Ray Searage and Ernesto Frieri are working on tweaking the right-hander's mechanics to get his arm slot back to where it was in 2011 and 2012.
"We're working on that right now," Searage said. "We looked at some film today, and his arm is usually at low three-quarters slot and that's what we're trying to get back to. We're looking at film from 2011 and 2012, and his slot is considerably lower than it is right now."
We noted Frieri's more over-the-top arm slot two weeks ago, and speculated that it may have something to do with the problems he's had with the fastball this year.
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Frieri's arm slot is two to three more inches vertical, and five to seven inches less horizontal, than it was in 2011 and 2012.
Here are graphs from Texas Leaguers of Frieri's release point. The top one is for 2011 and 2012.
This one is from 2014.
(Here is an excellent image from Brooks Baseball.)
Here is a side-by-side comparison. The left two pics are from 2014; the far right is 2012.
Searage said that the problem with the Frieri's higher arm slot is that "he loses deception when he comes up top and his front side clears early so they see the pitch sooner."
Returning to the 2011 and 2012 release point is something that the the two of them are trying to "get back as soon as possible," Searage said. "[It] will be a big difference for him and for his deception of his pitches."
Also, as we noted in the original post, Frieri is also looking to improve his changeup. Indeed, it is the first topic that he and Searage discussed when they met.
"It is something that I am working on and something that I need," Frieri said. "I need it to feel good, it needs to feel good in my hand. [Searage] said, ‘Great, we'll work on it.'"
Searage said it is an important pitch for Frieri because it will get hitters off of his fastball.
"Usually when you can add and subtract it makes your fastball that much quicker, it gets hitters a lot faster. The changeup is a vital part that all of our pitchers throw and I think that will be a good weapon for him."
Frieri's problems with the changeup begin with his grip. He says the ball just doesn't feel comfortable in his hand. A comfortable grip is vital because it allows a pitcher to maintain the same mechanics and arm velocity that he has when throwing a fastball. It provides deception, by both lowering velocity and providing movement. Without a comfortable grip, a pitcher is apt not to maintain the same mechanics, thus losing deception.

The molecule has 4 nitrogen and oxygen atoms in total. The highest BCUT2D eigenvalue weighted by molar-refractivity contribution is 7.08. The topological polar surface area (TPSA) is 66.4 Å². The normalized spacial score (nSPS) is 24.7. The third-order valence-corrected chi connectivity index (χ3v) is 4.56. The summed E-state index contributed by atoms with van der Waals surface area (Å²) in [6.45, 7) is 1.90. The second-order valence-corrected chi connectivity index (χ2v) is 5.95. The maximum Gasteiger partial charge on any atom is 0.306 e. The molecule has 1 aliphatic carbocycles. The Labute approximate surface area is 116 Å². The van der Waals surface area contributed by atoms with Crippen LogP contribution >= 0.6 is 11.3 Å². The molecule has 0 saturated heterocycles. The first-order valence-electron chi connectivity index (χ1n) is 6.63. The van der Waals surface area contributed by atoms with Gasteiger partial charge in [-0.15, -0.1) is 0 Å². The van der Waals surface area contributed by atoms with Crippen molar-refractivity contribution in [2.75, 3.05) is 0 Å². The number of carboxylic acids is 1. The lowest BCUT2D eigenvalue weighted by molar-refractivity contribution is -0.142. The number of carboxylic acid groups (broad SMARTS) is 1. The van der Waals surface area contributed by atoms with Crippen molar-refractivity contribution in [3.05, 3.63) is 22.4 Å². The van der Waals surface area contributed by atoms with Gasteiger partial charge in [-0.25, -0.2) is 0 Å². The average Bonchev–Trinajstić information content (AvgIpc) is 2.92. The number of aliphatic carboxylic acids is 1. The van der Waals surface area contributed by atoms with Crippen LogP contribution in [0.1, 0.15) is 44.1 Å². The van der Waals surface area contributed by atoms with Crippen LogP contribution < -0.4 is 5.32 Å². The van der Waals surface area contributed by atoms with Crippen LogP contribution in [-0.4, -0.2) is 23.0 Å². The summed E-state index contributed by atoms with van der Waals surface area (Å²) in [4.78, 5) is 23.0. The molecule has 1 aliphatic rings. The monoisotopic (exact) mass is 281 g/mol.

"It is different with everybody," Searage said of the changeup grip. "And with Ernesto, he's pretty much got the middle finger over the middle of the ball. We'll see how that plays out. So far in flat ground right now the biggest thing is not to let up on the pitch. Just throw the pitch, the grip is going to change the speed of the pitch. That's the biggest thing he had an issue with was trying to slow down the arm."
Learning to throw an effective changeup is something Clint Hurdle has seen pitchers develop very quickly, or not at all.
"I've seen guys pull it off in 48 hours and I've seen guys not throw one for four years and work on it every day," Hurdle said. "Crazy. I actually saw a guy pull it off in the major leagues who didn't have one. Tried a few grips and then all the sudden somebody gave him a different grip threw it in the bullpen, got in the game that night, threw a couple and when he threw them the light went on and he was like ‘Oh my,' and then he wanted it called again."
Hurdle said that it's not only the change of speed that would help Frieri, but also the changeup would drop into the bottom part of the strike zone, providing even more protection for his fastball, which he likes to ride up and in on right-handed hitters.
"It could prove to be a very good separator for him just as a good to pitch. Something other than the fastball and throw it in a leverage count or offensive count," Hurdle said.